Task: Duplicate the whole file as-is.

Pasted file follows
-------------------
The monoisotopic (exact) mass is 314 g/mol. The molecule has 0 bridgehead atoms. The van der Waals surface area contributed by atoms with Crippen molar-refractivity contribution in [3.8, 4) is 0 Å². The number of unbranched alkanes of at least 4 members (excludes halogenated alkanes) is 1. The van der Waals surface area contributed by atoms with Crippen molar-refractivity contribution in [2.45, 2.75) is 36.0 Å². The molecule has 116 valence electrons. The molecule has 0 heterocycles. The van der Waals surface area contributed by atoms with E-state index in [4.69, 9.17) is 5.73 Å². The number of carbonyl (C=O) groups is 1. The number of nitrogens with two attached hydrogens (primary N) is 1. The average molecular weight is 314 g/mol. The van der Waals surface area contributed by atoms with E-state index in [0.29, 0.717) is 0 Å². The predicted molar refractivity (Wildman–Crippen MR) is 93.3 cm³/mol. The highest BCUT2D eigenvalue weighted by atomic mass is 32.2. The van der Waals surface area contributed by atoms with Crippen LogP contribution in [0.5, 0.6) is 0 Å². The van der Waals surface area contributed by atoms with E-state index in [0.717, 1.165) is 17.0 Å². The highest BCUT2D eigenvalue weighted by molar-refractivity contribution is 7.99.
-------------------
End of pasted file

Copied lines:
The monoisotopic (exact) mass is 314 g/mol. The molecule has 0 bridgehead atoms. The van der Waals surface area contributed by atoms with Crippen molar-refractivity contribution in [3.8, 4) is 0 Å². The number of unbranched alkanes of at least 4 members (excludes halogenated alkanes) is 1. The van der Waals surface area contributed by atoms with Crippen molar-refractivity contribution in [2.45, 2.75) is 36.0 Å². The molecule has 116 valence electrons. The molecule has 0 heterocycles. The van der Waals surface area contributed by atoms with E-state index in [4.69, 9.17) is 5.73 Å². The number of carbonyl (C=O) groups is 1. The number of nitrogens with two attached hydrogens (primary N) is 1. The average molecular weight is 314 g/mol. The van der Waals surface area contributed by atoms with E-state index in [0.29, 0.717) is 0 Å². The predicted molar refractivity (Wildman–Crippen MR) is 93.3 cm³/mol. The highest BCUT2D eigenvalue weighted by atomic mass is 32.2. The van der Waals surface area contributed by atoms with Crippen LogP contribution in [0.5, 0.6) is 0 Å². The van der Waals surface area contributed by atoms with E-state index in [0.717, 1.165) is 17.0 Å². The highest BCUT2D eigenvalue weighted by molar-refractivity contribution is 7.99.